Sitting on a boat basking in the heat, the smell of diesel oil fused with the sun. The stillness of the water, so completely flat at this time of the early evening, you feel you could walk on it. In Luxor I boarded, awaiting to embark on a tortoise-paced cruise along the Nile. The honk of car horns, incessantly sounding, brings me back to the moment. You can never really escape these days. My phone has WiFi and signal too. The melodic hum of the boat’s generator changed its record and we set sail.
Driving to the boat earlier through the streets of Luxor, the contrast between old world crumbling buildings with modern advertisements and petrol stations was striking. The decaying architecture like elderly relations, once strong and now deteriorating, ready to collapse, it was only a question of when. Horse-drawn carts dancing a brutal ballet with battered cars.
The wooden boat chugged along and my eye was awash with detail, people working in the river basin, cleaning clothing and themselves, a simplicity. Water drenched oxen, lapping up the river. The universal language of children at play needed no translation as they were bombing into the Nile. The occasional desolate construction, stone half-built, abandoned projects now drowning in green foliage. A sand-scape laced with emerald vegetation. Burning bracken in the distance, dramatic flames of orange ripping into the darkness. These observations along the way imprinted on the mind’s eye, the hard drive of the brain. Images flowing steadily past, like the waters of the river.
Memory is fleeting and can leave as the storage capacity in the mind reaches its limit. A standout moment for me had to be at one tomb in the Valley of the Kings.
Pulling my sun-soaked torso firmly upwards along a fragile ladder. Lazy body fatigued from a day of leisure, the antithesis of the treadmill I am used to. At the top, the guide offers me a piece of cardboard, a makeshift fan. I descend into the bowels of Egypt, the heat confines, chokes, cavernous, claustrophobic. If the stone cavity caved in this narrow stairwell, with tourists in transit, what would I do? What could I do? An obituary, a meagre couple of lines, syntax in the rags that don’t read right. My existence summed up in a catastrophic headline and perhaps a paragraph in the newspaper. Paranoia, but it is probable, really. Nietzsche had it right, disaster can strike whenever, embrace the now, it’s all you can be sure of. The past can be re-aligned, edited, re-structured.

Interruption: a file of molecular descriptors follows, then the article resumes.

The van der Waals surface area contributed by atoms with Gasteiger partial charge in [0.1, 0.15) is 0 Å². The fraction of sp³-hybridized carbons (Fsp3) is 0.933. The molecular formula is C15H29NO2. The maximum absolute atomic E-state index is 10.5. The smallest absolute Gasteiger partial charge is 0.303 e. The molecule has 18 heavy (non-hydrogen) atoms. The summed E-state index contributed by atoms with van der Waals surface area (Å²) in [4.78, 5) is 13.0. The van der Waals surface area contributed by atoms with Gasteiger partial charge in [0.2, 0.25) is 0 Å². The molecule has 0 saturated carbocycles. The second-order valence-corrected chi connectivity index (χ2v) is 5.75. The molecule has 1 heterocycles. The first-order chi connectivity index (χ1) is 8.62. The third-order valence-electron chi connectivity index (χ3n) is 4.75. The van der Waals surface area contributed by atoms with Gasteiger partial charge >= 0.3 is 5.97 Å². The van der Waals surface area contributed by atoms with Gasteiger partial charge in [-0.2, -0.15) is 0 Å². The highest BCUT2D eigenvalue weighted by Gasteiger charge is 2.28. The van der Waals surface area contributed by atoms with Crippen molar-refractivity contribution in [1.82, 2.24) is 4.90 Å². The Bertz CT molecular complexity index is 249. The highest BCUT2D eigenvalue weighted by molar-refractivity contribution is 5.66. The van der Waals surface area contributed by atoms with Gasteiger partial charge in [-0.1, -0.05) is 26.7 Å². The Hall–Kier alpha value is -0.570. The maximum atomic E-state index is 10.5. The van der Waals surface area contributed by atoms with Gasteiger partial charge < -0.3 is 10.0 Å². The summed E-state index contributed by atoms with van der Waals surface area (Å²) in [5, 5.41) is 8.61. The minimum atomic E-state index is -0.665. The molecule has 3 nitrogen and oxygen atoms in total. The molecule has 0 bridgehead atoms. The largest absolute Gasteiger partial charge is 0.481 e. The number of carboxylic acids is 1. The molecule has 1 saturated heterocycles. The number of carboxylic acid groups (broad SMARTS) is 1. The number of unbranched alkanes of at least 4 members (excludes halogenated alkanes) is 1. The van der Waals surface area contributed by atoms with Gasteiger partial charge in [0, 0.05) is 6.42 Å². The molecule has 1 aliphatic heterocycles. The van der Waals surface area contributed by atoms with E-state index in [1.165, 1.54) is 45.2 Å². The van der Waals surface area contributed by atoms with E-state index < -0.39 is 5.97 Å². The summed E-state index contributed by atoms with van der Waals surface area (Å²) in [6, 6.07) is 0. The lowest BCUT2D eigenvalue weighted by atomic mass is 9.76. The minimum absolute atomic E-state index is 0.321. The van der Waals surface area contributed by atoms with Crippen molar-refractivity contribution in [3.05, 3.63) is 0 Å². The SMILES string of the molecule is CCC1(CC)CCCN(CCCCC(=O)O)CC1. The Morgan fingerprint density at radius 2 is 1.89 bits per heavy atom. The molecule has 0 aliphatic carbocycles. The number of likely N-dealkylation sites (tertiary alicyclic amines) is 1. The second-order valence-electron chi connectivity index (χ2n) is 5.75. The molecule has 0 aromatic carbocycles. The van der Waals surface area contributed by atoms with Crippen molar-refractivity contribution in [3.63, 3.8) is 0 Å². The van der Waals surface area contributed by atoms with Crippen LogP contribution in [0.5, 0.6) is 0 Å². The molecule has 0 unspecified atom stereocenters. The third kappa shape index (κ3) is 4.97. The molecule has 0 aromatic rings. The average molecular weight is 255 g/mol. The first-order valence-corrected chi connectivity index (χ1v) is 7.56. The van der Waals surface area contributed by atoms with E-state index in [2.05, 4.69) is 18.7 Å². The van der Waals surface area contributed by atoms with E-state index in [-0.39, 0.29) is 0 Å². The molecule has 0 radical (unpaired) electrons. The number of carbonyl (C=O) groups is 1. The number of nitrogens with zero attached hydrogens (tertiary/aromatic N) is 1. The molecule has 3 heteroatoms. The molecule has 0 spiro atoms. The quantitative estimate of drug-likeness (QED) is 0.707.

I continue to burrow further down. The history and fables radiate, bounce off the theatrical landscape of decorous tombs. The heat enforces evermore. So much intrinsic detail, the eye can only take in so much. I close my eyes and try to capture for a moment, the feeling, the sensation of being the first to discover, to transform a sandy slab into a hint to the past, a re-connection with a time before. Take away the tourist paraphernalia, the electric lights, steady walkways and wooden floors to leave an infinite darkness. Imagine chipping away, seeking to discover, the feel, the delight.
To dedicate a lifetime, an obsession to reveal more, to peel back the boundaries, the mirror glass backwards, float through Time’s door. It is something of an honour, to see a bygone time. To be deep down in heaven, a sensationally charged place. To confront and cajole ancient ancestry boldly face-to-face.
In Qena, there is a temple dedicated to Hathor, goddess of love and joy. The alleged site of Cleopatra’s bath. I descended the uneven 30 metres down to what was once the bottom of the bathing pool. Three date trees now grow from the surface cracking through, reclaiming the land. The heat caused a barrage of dates to fall on my head. I chuckled, Cleopatra was signaling from somewhere in the universe: get this rapscallion out of my tub.
On my last night on the Nile, I stood at the back of the vessel, the engine purring like a contented cat. The moonlight beamed down ricocheting off the waters. I stood, drink in hand, evaporating into the warm breeze. I thought of a Kate Bush song and agreed, I am in love with Egypt.